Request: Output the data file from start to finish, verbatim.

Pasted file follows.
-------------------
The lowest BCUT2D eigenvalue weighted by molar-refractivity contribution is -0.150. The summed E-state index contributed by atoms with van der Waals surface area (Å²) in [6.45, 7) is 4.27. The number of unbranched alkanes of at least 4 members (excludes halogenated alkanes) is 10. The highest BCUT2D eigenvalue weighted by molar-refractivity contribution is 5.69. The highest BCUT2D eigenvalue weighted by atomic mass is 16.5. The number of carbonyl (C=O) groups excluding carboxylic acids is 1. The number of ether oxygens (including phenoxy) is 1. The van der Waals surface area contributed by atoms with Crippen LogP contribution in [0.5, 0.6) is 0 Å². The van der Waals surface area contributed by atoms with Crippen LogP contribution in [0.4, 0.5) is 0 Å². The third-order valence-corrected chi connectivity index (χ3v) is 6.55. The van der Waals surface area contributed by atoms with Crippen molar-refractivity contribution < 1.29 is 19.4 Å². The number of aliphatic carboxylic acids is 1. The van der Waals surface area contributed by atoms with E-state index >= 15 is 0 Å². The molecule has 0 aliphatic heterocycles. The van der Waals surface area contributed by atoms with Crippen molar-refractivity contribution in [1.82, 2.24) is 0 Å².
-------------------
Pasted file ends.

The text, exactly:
The lowest BCUT2D eigenvalue weighted by molar-refractivity contribution is -0.150. The summed E-state index contributed by atoms with van der Waals surface area (Å²) in [6.45, 7) is 4.27. The number of unbranched alkanes of at least 4 members (excludes halogenated alkanes) is 10. The highest BCUT2D eigenvalue weighted by molar-refractivity contribution is 5.69. The highest BCUT2D eigenvalue weighted by atomic mass is 16.5. The number of carbonyl (C=O) groups excluding carboxylic acids is 1. The number of ether oxygens (including phenoxy) is 1. The van der Waals surface area contributed by atoms with Crippen LogP contribution in [0.5, 0.6) is 0 Å². The van der Waals surface area contributed by atoms with Crippen LogP contribution in [0.4, 0.5) is 0 Å². The third-order valence-corrected chi connectivity index (χ3v) is 6.55. The van der Waals surface area contributed by atoms with Crippen molar-refractivity contribution < 1.29 is 19.4 Å². The number of aliphatic carboxylic acids is 1. The van der Waals surface area contributed by atoms with E-state index >= 15 is 0 Å². The molecule has 0 aliphatic heterocycles. The van der Waals surface area contributed by atoms with Crippen molar-refractivity contribution in [1.82, 2.24) is 0 Å².